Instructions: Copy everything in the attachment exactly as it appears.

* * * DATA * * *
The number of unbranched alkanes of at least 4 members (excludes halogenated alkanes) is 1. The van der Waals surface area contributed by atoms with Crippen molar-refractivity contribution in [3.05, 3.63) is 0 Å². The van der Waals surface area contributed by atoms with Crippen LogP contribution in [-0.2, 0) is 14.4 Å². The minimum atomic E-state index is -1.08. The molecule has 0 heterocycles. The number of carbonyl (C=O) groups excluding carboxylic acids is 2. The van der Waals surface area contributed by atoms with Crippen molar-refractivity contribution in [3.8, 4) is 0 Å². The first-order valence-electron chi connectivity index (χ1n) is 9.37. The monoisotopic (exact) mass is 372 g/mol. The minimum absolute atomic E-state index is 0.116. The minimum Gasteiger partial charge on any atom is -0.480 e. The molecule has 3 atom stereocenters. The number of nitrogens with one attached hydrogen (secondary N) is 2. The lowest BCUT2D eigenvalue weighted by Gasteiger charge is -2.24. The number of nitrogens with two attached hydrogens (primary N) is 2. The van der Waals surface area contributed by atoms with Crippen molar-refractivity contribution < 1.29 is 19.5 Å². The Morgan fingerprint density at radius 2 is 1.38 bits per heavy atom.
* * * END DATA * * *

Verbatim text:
The number of unbranched alkanes of at least 4 members (excludes halogenated alkanes) is 1. The van der Waals surface area contributed by atoms with Crippen molar-refractivity contribution in [3.05, 3.63) is 0 Å². The van der Waals surface area contributed by atoms with Crippen LogP contribution in [-0.2, 0) is 14.4 Å². The minimum atomic E-state index is -1.08. The molecule has 0 heterocycles. The number of carbonyl (C=O) groups excluding carboxylic acids is 2. The van der Waals surface area contributed by atoms with Crippen molar-refractivity contribution in [3.8, 4) is 0 Å². The first-order valence-electron chi connectivity index (χ1n) is 9.37. The monoisotopic (exact) mass is 372 g/mol. The minimum absolute atomic E-state index is 0.116. The minimum Gasteiger partial charge on any atom is -0.480 e. The molecule has 3 atom stereocenters. The number of nitrogens with one attached hydrogen (secondary N) is 2. The lowest BCUT2D eigenvalue weighted by Gasteiger charge is -2.24. The number of nitrogens with two attached hydrogens (primary N) is 2. The van der Waals surface area contributed by atoms with Crippen molar-refractivity contribution < 1.29 is 19.5 Å². The Morgan fingerprint density at radius 2 is 1.38 bits per heavy atom.